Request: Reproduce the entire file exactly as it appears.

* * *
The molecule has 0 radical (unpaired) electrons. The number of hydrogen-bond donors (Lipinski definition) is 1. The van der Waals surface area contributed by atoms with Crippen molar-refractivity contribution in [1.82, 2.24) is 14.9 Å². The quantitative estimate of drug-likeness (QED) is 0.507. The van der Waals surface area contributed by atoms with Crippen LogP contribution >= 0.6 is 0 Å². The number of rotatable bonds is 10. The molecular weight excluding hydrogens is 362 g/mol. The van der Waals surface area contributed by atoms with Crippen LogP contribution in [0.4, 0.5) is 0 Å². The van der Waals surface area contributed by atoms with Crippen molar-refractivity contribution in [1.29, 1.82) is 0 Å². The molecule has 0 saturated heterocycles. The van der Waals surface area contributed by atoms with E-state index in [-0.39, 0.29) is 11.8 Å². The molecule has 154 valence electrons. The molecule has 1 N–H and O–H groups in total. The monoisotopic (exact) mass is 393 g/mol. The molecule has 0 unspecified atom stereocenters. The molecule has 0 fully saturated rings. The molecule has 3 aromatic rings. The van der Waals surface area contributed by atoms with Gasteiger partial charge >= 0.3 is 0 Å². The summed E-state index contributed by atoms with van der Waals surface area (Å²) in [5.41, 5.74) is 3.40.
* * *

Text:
The molecule has 0 radical (unpaired) electrons. The number of hydrogen-bond donors (Lipinski definition) is 1. The van der Waals surface area contributed by atoms with Crippen molar-refractivity contribution in [1.82, 2.24) is 14.9 Å². The quantitative estimate of drug-likeness (QED) is 0.507. The van der Waals surface area contributed by atoms with Crippen LogP contribution >= 0.6 is 0 Å². The number of rotatable bonds is 10. The molecular weight excluding hydrogens is 362 g/mol. The van der Waals surface area contributed by atoms with Crippen LogP contribution in [0.4, 0.5) is 0 Å². The van der Waals surface area contributed by atoms with Crippen molar-refractivity contribution in [1.29, 1.82) is 0 Å². The molecule has 0 saturated heterocycles. The van der Waals surface area contributed by atoms with E-state index in [-0.39, 0.29) is 11.8 Å². The molecule has 154 valence electrons. The molecule has 1 N–H and O–H groups in total. The monoisotopic (exact) mass is 393 g/mol. The molecule has 0 unspecified atom stereocenters. The molecule has 0 fully saturated rings. The molecule has 3 aromatic rings. The van der Waals surface area contributed by atoms with Gasteiger partial charge >= 0.3 is 0 Å². The summed E-state index contributed by atoms with van der Waals surface area (Å²) in [5.41, 5.74) is 3.40.